Omar Faraj Saeed Al Hardan, left, is escorted by U. S. Marshals of the Bob Casey Federal Courthouse on Friday, Jan. 8, 2016, in Houston.
An Iraqi refugee who investigators say wanted to set off bombs at two Houston malls was sentenced Monday to 16 years in prison for trying to help the Islamic State terror network.
Omar Faraj Saeed Al Hardan was sentenced in Houston federal court. He pleaded guilty in October 2016 to an attempt to provide material support or resources to a designated foreign terrorist organization.
At the time of his speech, Al Hardan admitted to providing material support, specifically himself, with ISIS.
An FBI agent testified in January 2016 that Al-Hardan told an FBI informant he wanted to plant bombs at two Houston malls and blow them away with mobile phones.
“Any person who provides material support to a foreign terrorist organization will be investigated and prosecuted to the fullest extent of the law,” said Acting Prosecutor of the V. S. Abe Martinez said in a statement. “Al-Hardan, the actions were treacherous and completely antithetical to the freedoms that we, as citizens of the USA value. The sentence imposed today reflects the Ministry of Justice is to resolve to find and punish all violators who would give aid and comfort to international terrorists.”
The 25-year-old came to Houston from Iraq in 2009. He was arrested in January 2016. Prior to entering the U.S., All Cure was in two refugee camps in Jordan and Iraq. After he was admitted to the country under the status of refugee, he was granted lawful permanent residence in 2011.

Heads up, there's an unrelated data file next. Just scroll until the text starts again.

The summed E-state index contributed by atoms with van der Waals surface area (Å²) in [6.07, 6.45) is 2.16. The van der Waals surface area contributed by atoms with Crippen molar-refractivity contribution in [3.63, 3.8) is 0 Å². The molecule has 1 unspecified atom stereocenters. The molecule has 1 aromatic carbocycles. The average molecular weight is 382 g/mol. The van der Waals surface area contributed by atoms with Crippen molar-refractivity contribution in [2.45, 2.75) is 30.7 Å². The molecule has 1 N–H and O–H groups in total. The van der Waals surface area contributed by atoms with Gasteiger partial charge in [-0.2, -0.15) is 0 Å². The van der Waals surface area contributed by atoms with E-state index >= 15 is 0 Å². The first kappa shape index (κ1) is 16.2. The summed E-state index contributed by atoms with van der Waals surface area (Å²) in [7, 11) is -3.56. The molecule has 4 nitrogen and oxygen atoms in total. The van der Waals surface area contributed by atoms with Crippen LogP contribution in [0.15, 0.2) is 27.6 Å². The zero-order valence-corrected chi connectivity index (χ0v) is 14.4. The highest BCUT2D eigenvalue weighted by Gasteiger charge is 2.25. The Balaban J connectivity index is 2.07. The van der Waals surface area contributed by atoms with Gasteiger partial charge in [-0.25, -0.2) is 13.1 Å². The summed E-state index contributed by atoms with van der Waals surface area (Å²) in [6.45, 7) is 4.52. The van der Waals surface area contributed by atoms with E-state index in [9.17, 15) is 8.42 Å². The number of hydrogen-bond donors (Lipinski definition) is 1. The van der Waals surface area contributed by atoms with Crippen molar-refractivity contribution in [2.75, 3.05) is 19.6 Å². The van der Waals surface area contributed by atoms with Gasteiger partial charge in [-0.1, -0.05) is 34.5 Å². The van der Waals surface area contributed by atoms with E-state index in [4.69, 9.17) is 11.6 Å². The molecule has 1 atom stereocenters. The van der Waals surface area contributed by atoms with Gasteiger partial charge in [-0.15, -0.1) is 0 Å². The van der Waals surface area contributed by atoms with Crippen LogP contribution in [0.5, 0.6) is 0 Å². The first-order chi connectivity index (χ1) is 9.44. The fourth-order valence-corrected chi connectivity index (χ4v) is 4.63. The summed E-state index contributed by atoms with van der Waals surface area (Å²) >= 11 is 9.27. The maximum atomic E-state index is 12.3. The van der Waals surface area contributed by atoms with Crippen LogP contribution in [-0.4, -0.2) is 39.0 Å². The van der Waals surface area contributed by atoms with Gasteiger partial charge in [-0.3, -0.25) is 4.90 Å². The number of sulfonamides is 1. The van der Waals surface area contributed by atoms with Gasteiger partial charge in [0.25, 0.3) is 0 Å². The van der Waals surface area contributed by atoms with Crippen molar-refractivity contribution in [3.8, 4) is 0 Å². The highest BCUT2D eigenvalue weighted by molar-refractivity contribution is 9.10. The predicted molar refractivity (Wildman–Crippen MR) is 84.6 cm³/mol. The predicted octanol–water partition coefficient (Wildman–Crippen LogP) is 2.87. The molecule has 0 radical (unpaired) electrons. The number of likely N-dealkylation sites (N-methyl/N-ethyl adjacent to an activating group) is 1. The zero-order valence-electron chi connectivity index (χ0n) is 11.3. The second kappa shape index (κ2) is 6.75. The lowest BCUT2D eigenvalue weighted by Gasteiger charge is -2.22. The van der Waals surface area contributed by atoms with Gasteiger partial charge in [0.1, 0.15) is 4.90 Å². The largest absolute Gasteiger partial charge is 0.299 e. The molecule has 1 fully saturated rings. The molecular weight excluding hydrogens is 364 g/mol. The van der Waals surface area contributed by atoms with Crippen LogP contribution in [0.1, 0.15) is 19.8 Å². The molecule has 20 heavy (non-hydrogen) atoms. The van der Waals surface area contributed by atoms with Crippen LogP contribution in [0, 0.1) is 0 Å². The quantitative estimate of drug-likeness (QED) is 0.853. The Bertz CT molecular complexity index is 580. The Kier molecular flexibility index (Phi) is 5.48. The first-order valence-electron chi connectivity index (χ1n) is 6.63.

The authorities say that Al Hardan was the learning of how to create a digital channels that can be used to detonate explosives. The researchers discovered training Cd’s on how to build remote detonators, circuits, various tools, several inactivated mobile phones and a prayer list for committing jihad, as well as the black standard flag used by ISIS.
Plaintiff alleged Al Hardan was the coordination with other Iraqi refugees in California. She said that the two men were talking about getting weapons, training and eventually goes to Syria to fight alongside the Islamic State.
U. S. District Judge Lynn Hughes, who accepted the guilty plea, gave Al Hardan a 192-month sentence. He will also be on supervised release for the rest of his life.
The Associated Press contributed to this report.